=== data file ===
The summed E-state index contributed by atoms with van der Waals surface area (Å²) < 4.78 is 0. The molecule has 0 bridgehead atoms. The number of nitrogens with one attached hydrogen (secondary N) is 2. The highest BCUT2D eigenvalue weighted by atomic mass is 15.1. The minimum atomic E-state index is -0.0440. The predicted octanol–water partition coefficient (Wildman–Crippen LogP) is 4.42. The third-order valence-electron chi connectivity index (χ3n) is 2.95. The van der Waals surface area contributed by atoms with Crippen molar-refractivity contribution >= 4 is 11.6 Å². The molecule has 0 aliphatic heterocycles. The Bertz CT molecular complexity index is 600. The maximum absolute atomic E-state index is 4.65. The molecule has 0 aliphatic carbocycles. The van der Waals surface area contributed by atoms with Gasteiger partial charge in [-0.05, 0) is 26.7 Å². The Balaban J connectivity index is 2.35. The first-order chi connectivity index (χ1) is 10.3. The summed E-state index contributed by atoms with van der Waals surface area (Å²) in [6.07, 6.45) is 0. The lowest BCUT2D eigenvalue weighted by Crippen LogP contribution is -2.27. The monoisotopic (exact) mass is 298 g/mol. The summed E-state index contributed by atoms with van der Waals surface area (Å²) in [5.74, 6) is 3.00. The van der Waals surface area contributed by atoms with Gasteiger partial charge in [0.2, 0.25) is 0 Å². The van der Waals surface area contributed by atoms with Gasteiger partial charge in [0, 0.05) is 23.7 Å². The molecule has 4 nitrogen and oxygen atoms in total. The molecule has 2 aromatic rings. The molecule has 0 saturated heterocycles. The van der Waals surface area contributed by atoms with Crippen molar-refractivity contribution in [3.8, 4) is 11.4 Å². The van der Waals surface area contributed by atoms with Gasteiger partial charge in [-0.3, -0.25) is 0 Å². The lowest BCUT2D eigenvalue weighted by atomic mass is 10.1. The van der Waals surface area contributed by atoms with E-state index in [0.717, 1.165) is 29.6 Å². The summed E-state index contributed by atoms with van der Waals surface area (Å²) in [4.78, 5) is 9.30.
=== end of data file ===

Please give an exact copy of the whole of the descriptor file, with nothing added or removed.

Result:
The summed E-state index contributed by atoms with van der Waals surface area (Å²) < 4.78 is 0. The molecule has 0 bridgehead atoms. The number of nitrogens with one attached hydrogen (secondary N) is 2. The highest BCUT2D eigenvalue weighted by atomic mass is 15.1. The minimum atomic E-state index is -0.0440. The predicted octanol–water partition coefficient (Wildman–Crippen LogP) is 4.42. The third-order valence-electron chi connectivity index (χ3n) is 2.95. The van der Waals surface area contributed by atoms with Crippen molar-refractivity contribution >= 4 is 11.6 Å². The molecule has 0 aliphatic heterocycles. The Bertz CT molecular complexity index is 600. The maximum absolute atomic E-state index is 4.65. The molecule has 0 aliphatic carbocycles. The van der Waals surface area contributed by atoms with Gasteiger partial charge in [-0.05, 0) is 26.7 Å². The Balaban J connectivity index is 2.35. The first-order chi connectivity index (χ1) is 10.3. The summed E-state index contributed by atoms with van der Waals surface area (Å²) in [6.07, 6.45) is 0. The lowest BCUT2D eigenvalue weighted by Crippen LogP contribution is -2.27. The monoisotopic (exact) mass is 298 g/mol. The summed E-state index contributed by atoms with van der Waals surface area (Å²) in [5.74, 6) is 3.00. The van der Waals surface area contributed by atoms with Gasteiger partial charge in [0.2, 0.25) is 0 Å². The van der Waals surface area contributed by atoms with Gasteiger partial charge in [0, 0.05) is 23.7 Å². The molecule has 4 nitrogen and oxygen atoms in total. The molecule has 2 aromatic rings. The molecule has 0 saturated heterocycles. The van der Waals surface area contributed by atoms with Crippen molar-refractivity contribution in [3.8, 4) is 11.4 Å². The van der Waals surface area contributed by atoms with Gasteiger partial charge in [-0.3, -0.25) is 0 Å². The lowest BCUT2D eigenvalue weighted by atomic mass is 10.1. The van der Waals surface area contributed by atoms with E-state index in [0.717, 1.165) is 29.6 Å². The summed E-state index contributed by atoms with van der Waals surface area (Å²) in [4.78, 5) is 9.30.